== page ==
Record number of Americans are 90 days behind on car payments


Jonathan Alcorn | Bloomberg | Getty Images

As car loan debt has soared, the number of people unable to pay has increased, with the level of serious delinquencies surpassing the highs reached just after the financial crisis.

More than 7 million Americans were 90 days or more behind on their auto loans at the end of 2018, according to data released Tuesday by the Federal Reserve Bank of New York. That’s more than a million more than the peak in 2010, as the country recovered from its worst downturn since the Great Depression.

“The substantial and growing number of troubled borrowers suggests that not all Americans have benefited from the strength of the labor market and warrants continued monitoring and analysis of this sector,” Fed economists said in a statement. report that accompanied their quarterly review of US consumer debt.

The surge in delinquencies was accompanied by a $584 billion increase in total auto loan debt, the largest increase since the New York Fed began tracking 19 years ago.

On the positive side, the overall level of overall credit quality has actually improved, with those at the bottom of the scale declining to 22% of the total share, while 30% of the $1.27 trillion of total auto debt are now held by those on the higher end of the scale.

These numbers “would suggest that the overall stock of auto loans is the highest quality we have seen since our data began in 2000. However, with the growth in auto loan participation, there are now more borrowers from subprime auto loans than ever, and thus a larger group of high-risk borrowers delinquent,” the report said.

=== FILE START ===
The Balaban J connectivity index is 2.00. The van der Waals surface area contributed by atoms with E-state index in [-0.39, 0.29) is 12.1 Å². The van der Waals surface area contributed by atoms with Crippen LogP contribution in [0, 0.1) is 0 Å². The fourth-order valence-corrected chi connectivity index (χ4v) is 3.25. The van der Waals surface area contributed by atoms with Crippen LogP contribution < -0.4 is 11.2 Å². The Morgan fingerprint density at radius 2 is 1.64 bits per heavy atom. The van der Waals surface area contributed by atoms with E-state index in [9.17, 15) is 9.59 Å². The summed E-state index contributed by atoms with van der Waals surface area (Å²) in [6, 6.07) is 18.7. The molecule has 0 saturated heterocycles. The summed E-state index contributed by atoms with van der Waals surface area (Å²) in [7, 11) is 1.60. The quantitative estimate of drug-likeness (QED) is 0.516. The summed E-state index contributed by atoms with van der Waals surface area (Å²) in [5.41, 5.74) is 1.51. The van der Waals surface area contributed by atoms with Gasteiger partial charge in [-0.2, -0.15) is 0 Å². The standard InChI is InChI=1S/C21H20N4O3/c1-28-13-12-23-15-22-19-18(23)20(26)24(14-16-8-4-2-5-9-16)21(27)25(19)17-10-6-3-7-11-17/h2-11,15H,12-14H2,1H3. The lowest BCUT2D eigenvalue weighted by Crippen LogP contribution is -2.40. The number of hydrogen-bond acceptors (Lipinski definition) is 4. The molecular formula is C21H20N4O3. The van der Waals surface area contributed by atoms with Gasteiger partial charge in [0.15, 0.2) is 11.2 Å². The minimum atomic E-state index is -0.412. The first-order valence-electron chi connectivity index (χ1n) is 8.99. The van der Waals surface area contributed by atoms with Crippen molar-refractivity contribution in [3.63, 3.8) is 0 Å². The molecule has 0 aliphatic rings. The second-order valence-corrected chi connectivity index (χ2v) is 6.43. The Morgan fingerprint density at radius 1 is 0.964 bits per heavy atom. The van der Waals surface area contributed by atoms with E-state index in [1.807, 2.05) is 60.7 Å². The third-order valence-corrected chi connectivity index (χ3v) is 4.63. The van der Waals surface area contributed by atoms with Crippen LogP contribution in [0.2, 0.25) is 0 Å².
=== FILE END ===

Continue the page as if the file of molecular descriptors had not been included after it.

Debt issued by auto finance companies, rather than at the dealership level, is responsible for most of the growth in less qualified borrowers. Of total auto finance debt, 6.5% was past due in the fourth quarter.

The flow of debt that slipped into the 90-day arrears category increased slightly to 2.4% in 2018 from a low of 1.5% in 2012.

Overall household debt rose $32 billion, or 0.2%, to $13.54 trillion in the fourth quarter. That’s $869 billion above the crisis peak of $12.68 trillion and 21.4% above the post-crisis low point in the second quarter of 2013.

Student loan debt rose slightly to $1.46 trillion while credit card balances hit $870 billion, just around their crisis peak.

Generally, however, Americans were less debt-hungry than in the past: Credit applications fell to their lowest level in Fed survey history, mainly due to a drop in applications of refinancing.


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